It’s the same question everyone asks. How did you get into running? As soon as I say I’ve been running most of my life, their reply is… ‘I wish my parents forced me into a sport when I was young’. This is NOT the case. My parents never pushed me into taking up running. They weren’t those typical pushy parents who wanted their children to excel at everything. If anything, they were always encouraging me to rest rather than train. Something that continues to annoy me to the day. I think it’s the starting young that makes the repetitive nature of training seem like everyday life.
For as long as I can remember, training has been part of my everyday life. It has to be done. It doesn’t matter what you have to do in the day, or where you are going, it has to be fitted in. This isn’t and doesn’t have to be the case for every runner though. Not everyone had the opportunities when they were young to get into the sport. Whether you take it up at the age of 6 or at the age of 30, there is one thing all runners have in common, and that is the love of the sport.
You have to love it to be able to get up at 6AM on a cold wintery day, layer on your clothes, lace up your trainers, and head out for a run. Its these tough days, that make the easy ones all the more enjoyable. You have to go through the dark, mentally tough downs, in order to appreciate the easy ups. It’s the reasons you run that make you push through these times, and value what you are doing.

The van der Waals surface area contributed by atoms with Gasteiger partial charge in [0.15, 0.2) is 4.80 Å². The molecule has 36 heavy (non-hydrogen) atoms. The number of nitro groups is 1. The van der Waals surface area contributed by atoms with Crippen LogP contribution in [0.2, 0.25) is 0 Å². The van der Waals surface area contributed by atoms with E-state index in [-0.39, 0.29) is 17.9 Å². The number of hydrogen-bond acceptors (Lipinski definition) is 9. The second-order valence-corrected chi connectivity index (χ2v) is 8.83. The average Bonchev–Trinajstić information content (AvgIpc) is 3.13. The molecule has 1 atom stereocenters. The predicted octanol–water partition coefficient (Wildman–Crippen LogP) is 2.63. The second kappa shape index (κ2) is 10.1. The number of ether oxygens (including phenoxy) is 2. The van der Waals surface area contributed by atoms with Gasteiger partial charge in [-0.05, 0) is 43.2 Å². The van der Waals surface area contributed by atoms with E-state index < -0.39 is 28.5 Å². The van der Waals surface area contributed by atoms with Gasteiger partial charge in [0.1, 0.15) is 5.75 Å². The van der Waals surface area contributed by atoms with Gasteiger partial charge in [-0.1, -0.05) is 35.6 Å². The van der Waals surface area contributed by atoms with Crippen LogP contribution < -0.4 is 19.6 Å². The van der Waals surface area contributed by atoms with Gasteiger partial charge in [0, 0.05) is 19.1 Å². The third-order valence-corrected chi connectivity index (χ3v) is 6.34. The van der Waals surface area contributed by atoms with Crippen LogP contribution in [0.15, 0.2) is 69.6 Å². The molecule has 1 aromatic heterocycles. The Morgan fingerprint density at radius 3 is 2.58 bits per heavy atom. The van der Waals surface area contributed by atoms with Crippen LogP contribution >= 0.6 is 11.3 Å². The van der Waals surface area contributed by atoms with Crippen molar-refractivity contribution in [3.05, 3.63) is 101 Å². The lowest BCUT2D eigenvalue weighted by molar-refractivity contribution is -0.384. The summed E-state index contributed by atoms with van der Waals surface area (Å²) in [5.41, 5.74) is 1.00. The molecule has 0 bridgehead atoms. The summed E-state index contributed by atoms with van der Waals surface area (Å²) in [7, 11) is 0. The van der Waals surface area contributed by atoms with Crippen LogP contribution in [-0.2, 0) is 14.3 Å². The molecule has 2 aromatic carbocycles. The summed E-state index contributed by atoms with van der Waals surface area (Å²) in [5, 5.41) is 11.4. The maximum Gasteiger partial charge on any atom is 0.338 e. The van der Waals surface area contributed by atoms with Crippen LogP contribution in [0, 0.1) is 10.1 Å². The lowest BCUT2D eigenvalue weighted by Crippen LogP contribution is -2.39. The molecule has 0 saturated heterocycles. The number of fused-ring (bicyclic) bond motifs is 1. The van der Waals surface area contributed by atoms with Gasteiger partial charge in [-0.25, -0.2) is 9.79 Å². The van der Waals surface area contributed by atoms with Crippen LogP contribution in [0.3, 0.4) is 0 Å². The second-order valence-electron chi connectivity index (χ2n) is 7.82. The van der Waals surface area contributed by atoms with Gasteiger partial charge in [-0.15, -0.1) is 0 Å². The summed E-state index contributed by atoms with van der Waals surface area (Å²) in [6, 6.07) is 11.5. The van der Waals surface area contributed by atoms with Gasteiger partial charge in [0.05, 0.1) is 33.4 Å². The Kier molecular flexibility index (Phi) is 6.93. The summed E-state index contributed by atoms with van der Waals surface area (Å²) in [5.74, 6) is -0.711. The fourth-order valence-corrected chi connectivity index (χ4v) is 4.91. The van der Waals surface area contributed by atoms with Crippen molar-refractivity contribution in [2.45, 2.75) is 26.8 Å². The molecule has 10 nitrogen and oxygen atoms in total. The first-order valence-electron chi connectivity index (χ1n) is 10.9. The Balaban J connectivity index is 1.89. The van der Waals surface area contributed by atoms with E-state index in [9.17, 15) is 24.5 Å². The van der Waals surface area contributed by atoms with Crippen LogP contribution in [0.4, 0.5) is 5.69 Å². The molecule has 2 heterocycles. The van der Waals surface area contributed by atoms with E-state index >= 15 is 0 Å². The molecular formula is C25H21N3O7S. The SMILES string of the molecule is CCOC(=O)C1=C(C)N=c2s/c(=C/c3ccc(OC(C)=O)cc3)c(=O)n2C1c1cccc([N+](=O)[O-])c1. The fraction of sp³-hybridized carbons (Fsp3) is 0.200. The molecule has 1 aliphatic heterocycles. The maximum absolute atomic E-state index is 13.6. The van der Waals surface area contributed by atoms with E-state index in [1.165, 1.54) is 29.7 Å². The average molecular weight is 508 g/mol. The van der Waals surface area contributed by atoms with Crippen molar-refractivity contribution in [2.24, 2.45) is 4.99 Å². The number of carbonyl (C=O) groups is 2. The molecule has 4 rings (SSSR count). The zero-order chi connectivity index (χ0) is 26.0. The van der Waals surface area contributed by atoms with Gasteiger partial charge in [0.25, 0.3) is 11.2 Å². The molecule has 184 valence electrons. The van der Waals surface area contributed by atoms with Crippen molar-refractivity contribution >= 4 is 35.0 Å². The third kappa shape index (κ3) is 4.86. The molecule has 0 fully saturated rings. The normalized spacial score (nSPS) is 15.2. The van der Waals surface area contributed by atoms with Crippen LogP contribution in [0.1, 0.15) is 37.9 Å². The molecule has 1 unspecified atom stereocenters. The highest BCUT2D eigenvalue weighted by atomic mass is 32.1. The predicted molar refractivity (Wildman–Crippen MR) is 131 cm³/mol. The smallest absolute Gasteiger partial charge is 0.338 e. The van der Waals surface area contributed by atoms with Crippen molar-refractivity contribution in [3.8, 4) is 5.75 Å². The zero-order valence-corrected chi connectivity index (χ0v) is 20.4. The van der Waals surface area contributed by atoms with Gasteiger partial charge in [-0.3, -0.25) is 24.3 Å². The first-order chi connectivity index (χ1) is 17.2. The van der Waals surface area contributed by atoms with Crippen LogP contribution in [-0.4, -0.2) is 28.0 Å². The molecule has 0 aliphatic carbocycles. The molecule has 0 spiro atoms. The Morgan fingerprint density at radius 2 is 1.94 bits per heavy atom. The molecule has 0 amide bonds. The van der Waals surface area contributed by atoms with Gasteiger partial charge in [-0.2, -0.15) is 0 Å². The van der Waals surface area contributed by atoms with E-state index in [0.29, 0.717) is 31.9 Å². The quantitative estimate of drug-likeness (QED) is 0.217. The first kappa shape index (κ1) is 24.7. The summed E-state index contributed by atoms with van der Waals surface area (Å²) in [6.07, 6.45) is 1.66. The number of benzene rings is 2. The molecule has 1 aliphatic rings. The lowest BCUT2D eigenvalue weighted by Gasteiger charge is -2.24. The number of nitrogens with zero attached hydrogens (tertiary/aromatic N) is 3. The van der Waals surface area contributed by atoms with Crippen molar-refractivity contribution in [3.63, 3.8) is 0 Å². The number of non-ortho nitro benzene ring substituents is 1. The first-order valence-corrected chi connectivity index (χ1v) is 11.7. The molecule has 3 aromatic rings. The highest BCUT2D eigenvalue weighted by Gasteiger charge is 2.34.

No matter how long you have been running for, if you love what you do and are willing to put in the hard work, you deserve the good results you get. All runners respect other runners, for they are committed and dedicated to their sport. You don’t have to be dedicated to training every day, every runner has a different goal and this determines what you put in.
Some people just want to run on sunny days to enjoy the scenery, others want to lose weight or stay fit, and others, like me, have ambitions to achieve as high level as they can within their field. It is all these different motives that make running such a versatile and interesting sport. Any runner you speak to has an interesting story to tell as to why they started and what they want to achieve. Some want to tick running a marathon off their bucket list, and once this has been done, they have no burning desire to return to a strict training regime. And if this is what they choose, then that’s absolutely fine!
Personally, for me, running is in my daily schedule for all the foreseeable future. Until the day I can no longer physically run, I will continue to train as hard as I can to achieve what I can. Since the day I started, I was in it for the ‘long run’.
So, what makes you want to run?
I love to run and I love to write, so I write about running!